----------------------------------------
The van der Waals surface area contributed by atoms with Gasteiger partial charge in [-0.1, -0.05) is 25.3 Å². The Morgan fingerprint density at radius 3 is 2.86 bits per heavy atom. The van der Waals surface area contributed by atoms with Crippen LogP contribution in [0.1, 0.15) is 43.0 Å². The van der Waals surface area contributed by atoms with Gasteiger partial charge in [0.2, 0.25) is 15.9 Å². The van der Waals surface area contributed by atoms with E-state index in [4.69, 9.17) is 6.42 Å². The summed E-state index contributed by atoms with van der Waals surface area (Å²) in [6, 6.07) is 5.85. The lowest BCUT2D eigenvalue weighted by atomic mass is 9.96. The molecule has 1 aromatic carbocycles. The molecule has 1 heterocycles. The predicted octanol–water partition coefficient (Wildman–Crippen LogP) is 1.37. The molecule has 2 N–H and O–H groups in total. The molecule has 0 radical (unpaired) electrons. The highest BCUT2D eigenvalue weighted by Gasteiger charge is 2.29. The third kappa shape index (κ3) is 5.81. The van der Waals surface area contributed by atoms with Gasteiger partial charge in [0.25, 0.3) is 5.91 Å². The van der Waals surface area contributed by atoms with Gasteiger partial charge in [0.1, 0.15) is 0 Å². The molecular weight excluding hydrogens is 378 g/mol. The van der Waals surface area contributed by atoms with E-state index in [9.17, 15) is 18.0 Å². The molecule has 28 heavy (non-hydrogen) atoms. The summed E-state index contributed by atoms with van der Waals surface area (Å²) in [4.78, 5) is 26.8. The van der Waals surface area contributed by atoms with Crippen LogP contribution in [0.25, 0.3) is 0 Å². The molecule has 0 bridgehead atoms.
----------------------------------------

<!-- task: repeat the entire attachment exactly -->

The van der Waals surface area contributed by atoms with Gasteiger partial charge in [-0.1, -0.05) is 25.3 Å². The Morgan fingerprint density at radius 3 is 2.86 bits per heavy atom. The van der Waals surface area contributed by atoms with Crippen LogP contribution in [0.1, 0.15) is 43.0 Å². The van der Waals surface area contributed by atoms with Gasteiger partial charge in [0.2, 0.25) is 15.9 Å². The van der Waals surface area contributed by atoms with E-state index in [4.69, 9.17) is 6.42 Å². The summed E-state index contributed by atoms with van der Waals surface area (Å²) in [6, 6.07) is 5.85. The lowest BCUT2D eigenvalue weighted by atomic mass is 9.96. The molecule has 1 aromatic carbocycles. The molecule has 1 heterocycles. The predicted octanol–water partition coefficient (Wildman–Crippen LogP) is 1.37. The molecule has 2 N–H and O–H groups in total. The molecule has 0 radical (unpaired) electrons. The highest BCUT2D eigenvalue weighted by Gasteiger charge is 2.29. The third kappa shape index (κ3) is 5.81. The van der Waals surface area contributed by atoms with Gasteiger partial charge in [0.25, 0.3) is 5.91 Å². The van der Waals surface area contributed by atoms with Gasteiger partial charge in [0.1, 0.15) is 0 Å². The molecular weight excluding hydrogens is 378 g/mol. The van der Waals surface area contributed by atoms with E-state index in [9.17, 15) is 18.0 Å². The molecule has 28 heavy (non-hydrogen) atoms. The summed E-state index contributed by atoms with van der Waals surface area (Å²) in [4.78, 5) is 26.8. The van der Waals surface area contributed by atoms with Crippen LogP contribution in [0.25, 0.3) is 0 Å². The molecule has 0 bridgehead atoms.